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Issue 67 - All the Fun of the Games

Scotland Magazine Issue 67
February 2013


This article is 5 years old and some information provided may be time sensitive. Please check all details of events, tours, opening times and other information before travelling or making arrangements.

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All the Fun of the Games

Liza Weisstuch packs her kilt and bagpipes and heads to the Highland games in California

The residents in the neighbourhood bordering the Alameda County Fair Grounds in northern California could be forgiven if they thought there was a tremendous emergency late last August. The hundreds of bagpipes that sounded throughout the two days of the epic Scottish Highland Games and Gathering could easily be mistaken for sirens by an unknowing bystander.

The annual festival drew 30,000 attendees. That’s a dramatic increase from when the Caledonian Club of San Francisco moved its event to the expansive location in 1994. They distributed 400 promotional flyers that year. Before long, they were handing out 120,000 of them. The games are part of a 147 year old Celtic tradition. The California version started as a casual family picnic style affair. Today it draws dozens of clans who set up tents in perfect formation to help clan members, long active and newly discovering, learn more about their lineage and heritage. Elsewhere on the fairgrounds are musicians, competitive dancers, caber tossers, artists, ethnic food vendors, elaborately costumed historical re-enactment practitioners, and energised guests too worried to even blink for fear they’ll miss something.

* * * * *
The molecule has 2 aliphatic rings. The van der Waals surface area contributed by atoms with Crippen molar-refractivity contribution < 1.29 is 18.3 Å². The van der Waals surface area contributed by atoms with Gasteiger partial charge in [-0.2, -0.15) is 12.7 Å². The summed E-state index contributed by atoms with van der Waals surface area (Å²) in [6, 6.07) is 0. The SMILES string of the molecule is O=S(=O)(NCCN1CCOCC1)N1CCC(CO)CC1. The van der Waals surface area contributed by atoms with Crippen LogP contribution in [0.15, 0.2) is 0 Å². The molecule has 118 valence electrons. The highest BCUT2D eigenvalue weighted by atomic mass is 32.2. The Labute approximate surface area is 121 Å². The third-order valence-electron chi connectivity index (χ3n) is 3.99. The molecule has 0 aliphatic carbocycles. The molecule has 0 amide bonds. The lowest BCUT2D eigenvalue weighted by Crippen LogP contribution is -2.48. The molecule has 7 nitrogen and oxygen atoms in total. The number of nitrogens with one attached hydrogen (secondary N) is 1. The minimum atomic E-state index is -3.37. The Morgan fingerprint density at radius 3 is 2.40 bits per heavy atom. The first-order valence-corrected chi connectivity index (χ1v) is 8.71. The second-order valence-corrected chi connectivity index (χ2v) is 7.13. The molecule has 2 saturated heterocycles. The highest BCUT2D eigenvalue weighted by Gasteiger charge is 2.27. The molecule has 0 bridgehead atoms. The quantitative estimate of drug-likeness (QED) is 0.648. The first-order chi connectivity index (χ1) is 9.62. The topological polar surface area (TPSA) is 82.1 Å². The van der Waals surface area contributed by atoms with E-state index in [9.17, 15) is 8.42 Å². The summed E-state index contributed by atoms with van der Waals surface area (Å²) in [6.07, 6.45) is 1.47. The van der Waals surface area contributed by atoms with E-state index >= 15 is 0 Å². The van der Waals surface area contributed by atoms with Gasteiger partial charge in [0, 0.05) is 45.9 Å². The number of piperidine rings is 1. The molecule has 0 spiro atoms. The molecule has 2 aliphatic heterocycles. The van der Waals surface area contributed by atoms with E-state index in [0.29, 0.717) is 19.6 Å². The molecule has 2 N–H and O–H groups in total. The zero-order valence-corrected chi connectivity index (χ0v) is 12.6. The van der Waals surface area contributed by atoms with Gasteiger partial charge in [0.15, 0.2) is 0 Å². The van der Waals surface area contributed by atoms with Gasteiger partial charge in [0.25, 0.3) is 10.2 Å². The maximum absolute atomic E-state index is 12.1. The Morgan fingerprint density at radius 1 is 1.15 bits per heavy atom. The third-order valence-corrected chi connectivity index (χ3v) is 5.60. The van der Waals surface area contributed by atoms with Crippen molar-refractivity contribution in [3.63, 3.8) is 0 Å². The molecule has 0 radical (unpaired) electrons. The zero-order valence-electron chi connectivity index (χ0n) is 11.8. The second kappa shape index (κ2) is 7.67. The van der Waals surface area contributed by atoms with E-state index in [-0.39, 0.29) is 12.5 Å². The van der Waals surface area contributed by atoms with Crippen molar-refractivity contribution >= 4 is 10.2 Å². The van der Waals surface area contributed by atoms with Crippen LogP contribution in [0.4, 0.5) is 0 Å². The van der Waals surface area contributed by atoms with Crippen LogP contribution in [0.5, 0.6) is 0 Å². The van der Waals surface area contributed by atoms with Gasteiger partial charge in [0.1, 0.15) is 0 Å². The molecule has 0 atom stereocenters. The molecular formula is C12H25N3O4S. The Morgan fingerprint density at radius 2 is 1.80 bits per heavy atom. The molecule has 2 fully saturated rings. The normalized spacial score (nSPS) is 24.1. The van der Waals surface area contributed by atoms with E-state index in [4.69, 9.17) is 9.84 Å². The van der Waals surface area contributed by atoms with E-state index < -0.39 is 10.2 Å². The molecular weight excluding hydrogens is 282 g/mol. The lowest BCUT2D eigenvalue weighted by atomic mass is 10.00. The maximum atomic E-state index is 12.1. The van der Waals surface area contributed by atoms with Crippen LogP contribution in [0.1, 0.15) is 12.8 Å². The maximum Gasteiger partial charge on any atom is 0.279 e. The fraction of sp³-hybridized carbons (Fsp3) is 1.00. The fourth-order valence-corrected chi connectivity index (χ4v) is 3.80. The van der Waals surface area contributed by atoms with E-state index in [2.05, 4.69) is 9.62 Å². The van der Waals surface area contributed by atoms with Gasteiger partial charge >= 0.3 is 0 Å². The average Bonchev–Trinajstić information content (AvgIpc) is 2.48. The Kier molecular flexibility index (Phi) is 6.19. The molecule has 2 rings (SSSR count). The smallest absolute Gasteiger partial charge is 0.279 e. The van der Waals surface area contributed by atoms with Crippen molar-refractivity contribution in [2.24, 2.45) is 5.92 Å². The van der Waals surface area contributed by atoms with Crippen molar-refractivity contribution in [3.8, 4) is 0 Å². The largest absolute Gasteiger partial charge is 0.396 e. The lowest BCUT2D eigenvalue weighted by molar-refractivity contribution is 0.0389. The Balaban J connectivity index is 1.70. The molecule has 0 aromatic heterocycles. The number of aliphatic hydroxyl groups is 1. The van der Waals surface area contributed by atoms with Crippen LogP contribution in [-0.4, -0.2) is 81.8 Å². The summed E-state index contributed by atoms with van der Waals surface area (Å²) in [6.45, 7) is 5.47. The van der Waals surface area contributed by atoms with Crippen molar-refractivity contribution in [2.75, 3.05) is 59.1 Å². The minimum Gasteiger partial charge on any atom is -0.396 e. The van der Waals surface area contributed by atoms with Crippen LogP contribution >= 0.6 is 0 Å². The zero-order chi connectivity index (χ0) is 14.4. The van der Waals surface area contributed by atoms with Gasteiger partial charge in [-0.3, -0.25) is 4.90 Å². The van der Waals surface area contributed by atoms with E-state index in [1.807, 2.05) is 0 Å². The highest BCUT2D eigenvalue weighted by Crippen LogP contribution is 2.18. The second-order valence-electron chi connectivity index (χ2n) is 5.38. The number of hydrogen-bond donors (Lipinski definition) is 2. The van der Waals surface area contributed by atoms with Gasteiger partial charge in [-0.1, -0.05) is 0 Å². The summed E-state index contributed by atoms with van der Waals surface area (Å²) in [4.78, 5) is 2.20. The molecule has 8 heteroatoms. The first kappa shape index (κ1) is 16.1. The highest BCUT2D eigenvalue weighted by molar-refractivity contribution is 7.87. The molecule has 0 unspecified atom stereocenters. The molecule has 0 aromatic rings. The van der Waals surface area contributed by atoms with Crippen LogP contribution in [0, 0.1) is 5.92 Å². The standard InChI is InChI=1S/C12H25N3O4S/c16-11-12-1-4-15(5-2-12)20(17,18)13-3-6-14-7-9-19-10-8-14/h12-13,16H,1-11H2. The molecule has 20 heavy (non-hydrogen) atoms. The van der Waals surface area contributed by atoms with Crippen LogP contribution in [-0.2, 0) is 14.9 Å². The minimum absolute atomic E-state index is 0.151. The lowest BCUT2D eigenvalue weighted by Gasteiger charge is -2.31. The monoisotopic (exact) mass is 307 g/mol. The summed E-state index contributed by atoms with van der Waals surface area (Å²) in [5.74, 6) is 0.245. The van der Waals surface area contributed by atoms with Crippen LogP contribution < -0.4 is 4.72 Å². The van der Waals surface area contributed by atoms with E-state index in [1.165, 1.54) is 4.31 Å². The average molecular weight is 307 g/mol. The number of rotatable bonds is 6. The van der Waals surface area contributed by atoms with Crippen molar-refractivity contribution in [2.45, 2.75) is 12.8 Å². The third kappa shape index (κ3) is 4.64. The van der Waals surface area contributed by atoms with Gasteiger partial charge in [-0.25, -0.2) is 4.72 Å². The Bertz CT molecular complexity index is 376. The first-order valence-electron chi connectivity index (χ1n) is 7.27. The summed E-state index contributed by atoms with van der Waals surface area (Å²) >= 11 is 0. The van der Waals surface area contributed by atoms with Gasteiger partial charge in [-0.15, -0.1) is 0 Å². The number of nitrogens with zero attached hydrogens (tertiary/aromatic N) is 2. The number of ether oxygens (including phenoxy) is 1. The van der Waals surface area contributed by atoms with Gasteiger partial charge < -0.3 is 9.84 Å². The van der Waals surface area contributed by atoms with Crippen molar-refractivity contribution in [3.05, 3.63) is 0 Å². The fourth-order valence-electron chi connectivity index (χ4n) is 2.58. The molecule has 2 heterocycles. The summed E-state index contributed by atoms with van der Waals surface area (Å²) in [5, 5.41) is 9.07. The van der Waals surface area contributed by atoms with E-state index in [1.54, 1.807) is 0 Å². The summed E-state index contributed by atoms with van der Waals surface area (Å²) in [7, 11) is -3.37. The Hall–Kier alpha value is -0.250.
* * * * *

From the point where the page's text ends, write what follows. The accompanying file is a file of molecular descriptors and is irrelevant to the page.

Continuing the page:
As a first timer, I was among those strolling the grounds in sensory overdrive. Of course, there was Whisky Magazine’s Whisky Live, a downsized version of its urban whisky festival, set up in a high-ceilinged gymnasium that became extremely congested when the Irish Pipers of San Francisco dropped in for a exhilarating few numbers. Children were hoisted on parents’ shoulders, a hootenanny ensued.

Fortified by a few drams, I headed outside. I was torn: head under the bright yellow tent to see what the animal squawking was all about? Go in the direction of one of a nearby stage to where high energy, punk-steeped folk fiddle tunes were blasting? Or follow my nose to the savoury aromas floating out of a red tent with a minimalist sign that simply announced “Heritage Pies?” The line to that stand stretched out for nearly two city blocks, so I wandered to the stage to catch Molly’s Revenge. Think: the Pogues, with a vengeance.